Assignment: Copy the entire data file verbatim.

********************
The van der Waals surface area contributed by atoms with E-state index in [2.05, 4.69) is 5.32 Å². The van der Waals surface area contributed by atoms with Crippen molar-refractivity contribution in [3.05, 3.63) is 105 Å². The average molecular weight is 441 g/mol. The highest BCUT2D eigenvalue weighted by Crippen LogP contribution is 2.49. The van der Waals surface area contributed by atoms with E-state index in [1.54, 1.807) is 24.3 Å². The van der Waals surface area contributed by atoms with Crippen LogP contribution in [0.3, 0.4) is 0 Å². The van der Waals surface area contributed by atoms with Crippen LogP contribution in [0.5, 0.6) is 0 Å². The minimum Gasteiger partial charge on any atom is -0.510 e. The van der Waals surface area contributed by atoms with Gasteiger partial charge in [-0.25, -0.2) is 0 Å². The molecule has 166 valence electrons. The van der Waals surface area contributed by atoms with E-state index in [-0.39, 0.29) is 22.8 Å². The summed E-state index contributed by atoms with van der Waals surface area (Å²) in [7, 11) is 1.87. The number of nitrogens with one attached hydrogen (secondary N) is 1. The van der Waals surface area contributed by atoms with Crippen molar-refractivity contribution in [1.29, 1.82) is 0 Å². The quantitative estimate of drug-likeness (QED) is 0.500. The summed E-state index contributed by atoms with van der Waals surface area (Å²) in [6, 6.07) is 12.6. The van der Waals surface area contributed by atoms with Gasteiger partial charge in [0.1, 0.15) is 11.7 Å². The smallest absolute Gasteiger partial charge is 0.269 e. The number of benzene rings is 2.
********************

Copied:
The van der Waals surface area contributed by atoms with E-state index in [2.05, 4.69) is 5.32 Å². The van der Waals surface area contributed by atoms with Crippen molar-refractivity contribution in [3.05, 3.63) is 105 Å². The average molecular weight is 441 g/mol. The highest BCUT2D eigenvalue weighted by Crippen LogP contribution is 2.49. The van der Waals surface area contributed by atoms with E-state index in [1.54, 1.807) is 24.3 Å². The van der Waals surface area contributed by atoms with Crippen LogP contribution in [0.3, 0.4) is 0 Å². The van der Waals surface area contributed by atoms with Crippen LogP contribution in [0.5, 0.6) is 0 Å². The minimum Gasteiger partial charge on any atom is -0.510 e. The van der Waals surface area contributed by atoms with Gasteiger partial charge in [-0.25, -0.2) is 0 Å². The molecule has 166 valence electrons. The van der Waals surface area contributed by atoms with E-state index in [-0.39, 0.29) is 22.8 Å². The summed E-state index contributed by atoms with van der Waals surface area (Å²) in [7, 11) is 1.87. The number of nitrogens with one attached hydrogen (secondary N) is 1. The van der Waals surface area contributed by atoms with Crippen molar-refractivity contribution in [1.29, 1.82) is 0 Å². The quantitative estimate of drug-likeness (QED) is 0.500. The summed E-state index contributed by atoms with van der Waals surface area (Å²) in [6, 6.07) is 12.6. The van der Waals surface area contributed by atoms with Gasteiger partial charge in [0.1, 0.15) is 11.7 Å². The smallest absolute Gasteiger partial charge is 0.269 e. The number of benzene rings is 2.